Last year, the agency’s budget was sliced 17 percent, to below 1998 levels. Sequestration forced further cuts, making research initiatives like the one in Pavillion harder to fund.
One reflection of the intense political spotlight on the agency: In May, Senate Republicans boycotted a vote on President Obama’s nominee to head the EPA, Gina McCarthy, after asking her to answer more than 1,000 questions on regulatory and policy concerns, including energy.
The Pavillion study touched a particular nerve for Sen. James Inhofe, R-Okla., the former ranking member of the Senate Environment and Public Works committee.
According to correspondence obtained under the Freedom of Information Act, Inhofe demanded repeated briefings from EPA officials on fracking initiatives and barraged the agency with questions on its expenditures in Pavillion, down to how many dollars it paid a lab to check water samples for a particular contaminant.
He also wrote a letter to the EPA’s top administrator calling a draft report that concluded fracking likely helped pollute Pavillion’s drinking water “unsubstantiated” and pillorying it as part of an “Administration-wide effort to hinder and unnecessarily regulate hydraulic fracturing on the federal level.” He called for the EPA’s inspector general to open an investigation into the agency’s actions related to fracking.
When the EPA announced it would end its research in Pavillion, Inhofe – whose office did not respond to questions from ProPublica -- was quick to applaud.
“EPA thought it had a rock solid case linking groundwater contamination to hydraulic fracturing in Pavillion, WY, but we knew all along that the science was not there,” Inhofe said in a press release issued the day of the announcement.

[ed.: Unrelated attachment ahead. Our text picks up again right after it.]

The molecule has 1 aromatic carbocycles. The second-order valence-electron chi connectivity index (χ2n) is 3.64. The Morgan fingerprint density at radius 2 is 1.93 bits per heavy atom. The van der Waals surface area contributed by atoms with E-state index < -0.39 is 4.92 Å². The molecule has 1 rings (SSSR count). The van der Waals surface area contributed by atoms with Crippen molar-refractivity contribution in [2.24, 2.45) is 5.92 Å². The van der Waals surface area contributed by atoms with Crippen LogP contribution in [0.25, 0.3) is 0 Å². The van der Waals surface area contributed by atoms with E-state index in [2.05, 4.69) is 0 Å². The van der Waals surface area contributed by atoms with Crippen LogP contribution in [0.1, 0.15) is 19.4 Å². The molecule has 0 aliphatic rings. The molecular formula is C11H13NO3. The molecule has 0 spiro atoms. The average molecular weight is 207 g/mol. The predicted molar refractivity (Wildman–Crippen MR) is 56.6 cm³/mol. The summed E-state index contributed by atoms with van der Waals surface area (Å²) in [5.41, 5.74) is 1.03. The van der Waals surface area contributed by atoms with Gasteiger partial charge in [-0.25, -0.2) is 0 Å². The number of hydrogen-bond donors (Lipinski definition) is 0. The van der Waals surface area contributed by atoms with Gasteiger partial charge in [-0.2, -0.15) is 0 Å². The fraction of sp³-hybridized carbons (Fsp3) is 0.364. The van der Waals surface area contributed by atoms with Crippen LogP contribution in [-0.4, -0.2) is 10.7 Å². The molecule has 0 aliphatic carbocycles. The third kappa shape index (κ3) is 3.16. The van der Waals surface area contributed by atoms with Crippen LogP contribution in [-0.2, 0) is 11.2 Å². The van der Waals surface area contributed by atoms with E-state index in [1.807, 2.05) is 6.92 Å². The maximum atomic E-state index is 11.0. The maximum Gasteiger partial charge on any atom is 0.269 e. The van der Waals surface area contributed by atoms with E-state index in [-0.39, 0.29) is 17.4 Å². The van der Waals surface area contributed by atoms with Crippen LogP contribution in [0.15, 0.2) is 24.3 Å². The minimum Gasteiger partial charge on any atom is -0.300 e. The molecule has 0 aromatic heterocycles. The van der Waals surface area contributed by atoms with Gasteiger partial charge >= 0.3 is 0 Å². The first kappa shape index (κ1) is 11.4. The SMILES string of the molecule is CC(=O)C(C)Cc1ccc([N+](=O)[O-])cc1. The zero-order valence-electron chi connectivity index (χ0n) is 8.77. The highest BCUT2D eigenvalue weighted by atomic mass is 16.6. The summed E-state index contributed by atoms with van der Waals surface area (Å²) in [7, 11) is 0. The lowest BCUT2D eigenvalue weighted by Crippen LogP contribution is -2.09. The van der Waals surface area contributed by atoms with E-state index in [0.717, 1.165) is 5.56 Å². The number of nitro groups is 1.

Others, however, wonder whether a gun-shy EPA is capable of answering the pressing question of whether the nation’s natural gas boom will also bring a wave of environmental harm.
“The EPA has just put a ‘kick me’ sign on it,” John Hanger, a Democratic candidate for governor in Pennsylvania and the former secretary of the state’s Department of Environmental Protection, wrote on his blog in response to the EPA news about Pavillion. “Its critics from all quarters will now oblige.”
Before fracking became the subject of a high-stakes national debate, federal agencies appeared to be moving aggressively to study whether the drilling technique was connected to mounting complaints of water pollution and health problems near well sites nationwide.
As some states began to strengthen regulations for fracking, the federal government prepared to issue rules for how wells would be fracked on lands it directly controlled.
The EPA also launched prominent scientific studies in Texas, Wyoming and Pennsylvania, stepping into each case after residents voiced concerns that state environmental agencies had not properly examined problems.
The EPA probe in Pavillion began in 2008 with the aim of determining whether the town’s water was safe to drink. The area was first drilled in 1960 and had been the site of extensive natural gas developmentsince the 1990’s. Starting at about the same time, residents had complained of physical ailments and said their drinking water was black and tasted of chemicals.